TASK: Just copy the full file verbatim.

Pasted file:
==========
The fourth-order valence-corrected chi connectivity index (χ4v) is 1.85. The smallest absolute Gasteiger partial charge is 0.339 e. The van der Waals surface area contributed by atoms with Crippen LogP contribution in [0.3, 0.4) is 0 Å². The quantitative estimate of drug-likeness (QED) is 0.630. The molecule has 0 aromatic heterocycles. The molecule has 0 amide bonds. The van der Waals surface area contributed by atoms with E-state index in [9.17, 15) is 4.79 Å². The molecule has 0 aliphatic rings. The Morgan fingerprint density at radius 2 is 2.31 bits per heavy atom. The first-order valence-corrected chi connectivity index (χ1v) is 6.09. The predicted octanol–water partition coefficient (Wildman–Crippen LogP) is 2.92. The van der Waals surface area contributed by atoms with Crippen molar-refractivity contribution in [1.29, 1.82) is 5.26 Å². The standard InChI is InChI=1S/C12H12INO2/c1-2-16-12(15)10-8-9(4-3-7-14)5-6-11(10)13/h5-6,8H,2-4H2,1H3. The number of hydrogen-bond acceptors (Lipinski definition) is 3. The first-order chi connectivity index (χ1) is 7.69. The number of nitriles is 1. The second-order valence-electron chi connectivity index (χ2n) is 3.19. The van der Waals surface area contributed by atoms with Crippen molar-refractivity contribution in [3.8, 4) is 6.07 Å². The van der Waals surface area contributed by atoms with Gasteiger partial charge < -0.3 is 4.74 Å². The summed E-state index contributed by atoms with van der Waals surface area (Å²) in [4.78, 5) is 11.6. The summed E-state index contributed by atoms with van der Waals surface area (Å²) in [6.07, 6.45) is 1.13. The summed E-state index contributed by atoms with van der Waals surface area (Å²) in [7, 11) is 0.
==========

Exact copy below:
The fourth-order valence-corrected chi connectivity index (χ4v) is 1.85. The smallest absolute Gasteiger partial charge is 0.339 e. The van der Waals surface area contributed by atoms with Crippen LogP contribution in [0.3, 0.4) is 0 Å². The quantitative estimate of drug-likeness (QED) is 0.630. The molecule has 0 aromatic heterocycles. The molecule has 0 amide bonds. The van der Waals surface area contributed by atoms with E-state index in [9.17, 15) is 4.79 Å². The molecule has 0 aliphatic rings. The Morgan fingerprint density at radius 2 is 2.31 bits per heavy atom. The first-order valence-corrected chi connectivity index (χ1v) is 6.09. The predicted octanol–water partition coefficient (Wildman–Crippen LogP) is 2.92. The van der Waals surface area contributed by atoms with Crippen molar-refractivity contribution in [1.29, 1.82) is 5.26 Å². The standard InChI is InChI=1S/C12H12INO2/c1-2-16-12(15)10-8-9(4-3-7-14)5-6-11(10)13/h5-6,8H,2-4H2,1H3. The number of hydrogen-bond acceptors (Lipinski definition) is 3. The first-order chi connectivity index (χ1) is 7.69. The number of nitriles is 1. The second-order valence-electron chi connectivity index (χ2n) is 3.19. The van der Waals surface area contributed by atoms with Crippen molar-refractivity contribution in [3.8, 4) is 6.07 Å². The van der Waals surface area contributed by atoms with Gasteiger partial charge < -0.3 is 4.74 Å². The summed E-state index contributed by atoms with van der Waals surface area (Å²) in [4.78, 5) is 11.6. The summed E-state index contributed by atoms with van der Waals surface area (Å²) in [6.07, 6.45) is 1.13. The summed E-state index contributed by atoms with van der Waals surface area (Å²) in [7, 11) is 0.